Having taken over the devices on our desks and in our pockets, Apple might be moving onto an even bigger screen: the car windshield.

The world’s most valuable company is “very likely” working on a 27- to 50-inch head-up display, a technology most famously used by jet pilots, that could project vivid icons and information for drivers while on the road, a tech analyst with Global Equities Research said Thursday morning.

The curved-glass screen could also be wired with sensors and “may be completely gesture-controlled,” a stealth project that analyst Trip Chowdhry said could be Apple’s “next generation” device, after gadgets such as the iPhone, iPad and Apple Watch.

Apple declined to comment, and Chowdhry said a launch of the head-up display, or HUD, “does not seem imminent.” The glass and display technology, he said, could be used in a totally different type of device, such as a TV, adding that the tech giant seems to be in the “early stage of something that could be a lot bigger.”

Rumors about Apple’s secret innovations have become a regular pastime for the many tea-leaf readers of Silicon Valley, and Chowdhry, who seems to be the only analyst so far to suggest Apple is working on a HUD, has been wrong before.

But if Apple’s head-up display really is in the works, it could mark a huge leap for the $660 billion gorilla into an industry already packed with big-money carmakers and tech firms, and further embolden the idea that Apple is looking to stake new territory on the world’s roads.

Apple’s hiring of auto-industry specialists and sightings in California of Apple-leased camera-mounted vans have fueled rumors that the software-hardware company is looking to build its own kind of car. In February, Reuters and the Wall Street Journal said that hundreds of Apple employees were working on a self-driving minivan, code-named Project Titan.

But Apple has remained tight-lipped about cars, which Apple executive Jeff Williams in May called the “ultimate mobile device.” The Cupertino, Calif., firm’s sole public foray into the four-wheeled world has been its CarPlay infotainment system, which lets people plug in their iPhones and use iOS-style menus to check maps and music libraries on their car’s dashboard display.

Head-up displays have quickly become one of the modern tech industry’s fastest-growing points of excitement. Earlier this year, at the Consumer Electronics Show in Las Vegas and the North American International Auto Show in Detroit, tech firms and auto giants said head-up displays will be key upgrades one day.

BMW, Hyundai and Volvo presented windshield displays that would show drivers their now-playing music, give “speed warnings” if they were going too fast and even flash alerts if the car sensed a potential crash.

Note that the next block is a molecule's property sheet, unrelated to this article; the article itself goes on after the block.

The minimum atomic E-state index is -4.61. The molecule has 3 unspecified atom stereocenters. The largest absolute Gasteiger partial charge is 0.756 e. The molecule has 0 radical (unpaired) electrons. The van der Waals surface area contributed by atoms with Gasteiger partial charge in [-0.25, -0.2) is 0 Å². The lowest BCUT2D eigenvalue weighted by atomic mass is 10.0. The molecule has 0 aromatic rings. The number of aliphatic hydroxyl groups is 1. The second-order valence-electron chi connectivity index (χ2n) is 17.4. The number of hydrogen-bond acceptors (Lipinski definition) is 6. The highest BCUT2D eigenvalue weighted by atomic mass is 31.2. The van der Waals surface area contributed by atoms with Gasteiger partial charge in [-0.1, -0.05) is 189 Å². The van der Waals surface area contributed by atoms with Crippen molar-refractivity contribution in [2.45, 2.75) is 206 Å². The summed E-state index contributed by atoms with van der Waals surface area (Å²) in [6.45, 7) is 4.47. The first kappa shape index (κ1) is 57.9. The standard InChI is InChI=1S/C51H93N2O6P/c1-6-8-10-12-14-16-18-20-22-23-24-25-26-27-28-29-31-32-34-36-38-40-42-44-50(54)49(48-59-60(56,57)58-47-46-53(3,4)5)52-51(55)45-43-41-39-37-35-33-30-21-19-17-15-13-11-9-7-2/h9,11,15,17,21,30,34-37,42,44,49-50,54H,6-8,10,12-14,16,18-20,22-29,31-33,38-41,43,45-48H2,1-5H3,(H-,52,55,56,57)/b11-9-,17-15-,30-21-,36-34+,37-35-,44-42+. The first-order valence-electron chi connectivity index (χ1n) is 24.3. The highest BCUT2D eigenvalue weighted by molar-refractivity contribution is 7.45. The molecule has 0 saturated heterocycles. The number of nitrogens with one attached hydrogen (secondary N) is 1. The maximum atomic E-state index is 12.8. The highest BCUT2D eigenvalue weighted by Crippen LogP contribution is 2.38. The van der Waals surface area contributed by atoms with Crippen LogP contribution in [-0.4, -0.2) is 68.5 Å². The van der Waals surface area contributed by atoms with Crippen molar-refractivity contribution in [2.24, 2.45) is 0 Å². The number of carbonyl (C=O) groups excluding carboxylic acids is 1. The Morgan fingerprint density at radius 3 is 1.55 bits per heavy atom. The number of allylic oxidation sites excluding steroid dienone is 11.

Some displays are already on the market. GPS maker Garmin sells a $105 dashboard-mounted display that beams out directions. And Navdy, a San Francisco startup, sells a $299 display that has been called “Google Glass for your car”: It’s a gesture-controlled, voice-activated projector that blasts out directions, texts, and Facebook and Twitter notifications at 40 times the brightness of an iPhone.

Other systems are being developed. In December, Jaguar Land Rover said it is working on a “360 Virtual Urban Windscreen” that would highlight pedestrians, show points of interest and display a “ghost car” that drivers could follow for directions.

Head-up displays, in the form of reflective gun “sights,” were used by fighter pilots during World War II, and some of the first HUDs in cars were as simple speedometers in Oldsmobile’s late ’80s Cutlass Supreme. But their renewed development in cars has stoked fears that they’ll be yet another dangerous distraction.

The National Highway Traffic Safety Administration began researching head-up technology’s effect on distraction last year, though their results have yet to be released. In 2004, NASA researchers said even trained pilots lost focus because of HUDs’ vivid colors and compelling information, a problem they called “attention capture.”

“Just because someone has their eyes straight ahead doesn’t mean they’re seeing everything in their line of sight,” Paul Atchley, a University of Kansas professor who has researched attention in 3-D spaces for the U.S. Army, said earlier this year. “You get the illusion of paying attention to the road without the benefit of seeing what’s important.”